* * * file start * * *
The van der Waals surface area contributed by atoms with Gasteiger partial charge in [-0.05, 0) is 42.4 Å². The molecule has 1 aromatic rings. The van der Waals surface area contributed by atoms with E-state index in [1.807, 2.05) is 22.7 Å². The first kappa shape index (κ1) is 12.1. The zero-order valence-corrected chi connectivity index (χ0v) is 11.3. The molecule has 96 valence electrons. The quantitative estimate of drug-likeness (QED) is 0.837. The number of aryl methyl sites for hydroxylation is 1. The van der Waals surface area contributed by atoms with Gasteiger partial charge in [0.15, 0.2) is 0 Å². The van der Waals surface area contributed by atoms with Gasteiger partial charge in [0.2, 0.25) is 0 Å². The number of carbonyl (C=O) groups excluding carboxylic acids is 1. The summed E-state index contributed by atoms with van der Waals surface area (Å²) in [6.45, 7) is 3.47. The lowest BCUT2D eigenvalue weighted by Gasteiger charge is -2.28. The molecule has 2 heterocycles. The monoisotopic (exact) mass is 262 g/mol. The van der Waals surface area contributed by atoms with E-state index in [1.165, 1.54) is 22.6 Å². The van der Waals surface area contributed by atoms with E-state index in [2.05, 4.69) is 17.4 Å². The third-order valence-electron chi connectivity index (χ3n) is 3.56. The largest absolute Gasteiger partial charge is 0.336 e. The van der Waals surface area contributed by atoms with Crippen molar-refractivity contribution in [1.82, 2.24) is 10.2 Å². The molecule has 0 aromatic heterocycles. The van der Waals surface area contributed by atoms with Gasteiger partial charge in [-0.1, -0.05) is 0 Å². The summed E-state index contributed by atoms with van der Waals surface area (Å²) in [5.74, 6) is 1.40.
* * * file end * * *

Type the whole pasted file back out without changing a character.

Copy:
The van der Waals surface area contributed by atoms with Gasteiger partial charge in [-0.05, 0) is 42.4 Å². The molecule has 1 aromatic rings. The van der Waals surface area contributed by atoms with E-state index in [1.807, 2.05) is 22.7 Å². The first kappa shape index (κ1) is 12.1. The zero-order valence-corrected chi connectivity index (χ0v) is 11.3. The molecule has 96 valence electrons. The quantitative estimate of drug-likeness (QED) is 0.837. The number of aryl methyl sites for hydroxylation is 1. The van der Waals surface area contributed by atoms with Gasteiger partial charge in [0.15, 0.2) is 0 Å². The van der Waals surface area contributed by atoms with Gasteiger partial charge in [0.2, 0.25) is 0 Å². The number of carbonyl (C=O) groups excluding carboxylic acids is 1. The summed E-state index contributed by atoms with van der Waals surface area (Å²) in [6.45, 7) is 3.47. The lowest BCUT2D eigenvalue weighted by Gasteiger charge is -2.28. The molecule has 2 heterocycles. The monoisotopic (exact) mass is 262 g/mol. The van der Waals surface area contributed by atoms with E-state index in [1.165, 1.54) is 22.6 Å². The van der Waals surface area contributed by atoms with E-state index in [2.05, 4.69) is 17.4 Å². The third-order valence-electron chi connectivity index (χ3n) is 3.56. The largest absolute Gasteiger partial charge is 0.336 e. The van der Waals surface area contributed by atoms with Crippen molar-refractivity contribution in [1.82, 2.24) is 10.2 Å². The molecule has 0 aromatic heterocycles. The van der Waals surface area contributed by atoms with Gasteiger partial charge in [-0.1, -0.05) is 0 Å². The summed E-state index contributed by atoms with van der Waals surface area (Å²) in [5.74, 6) is 1.40.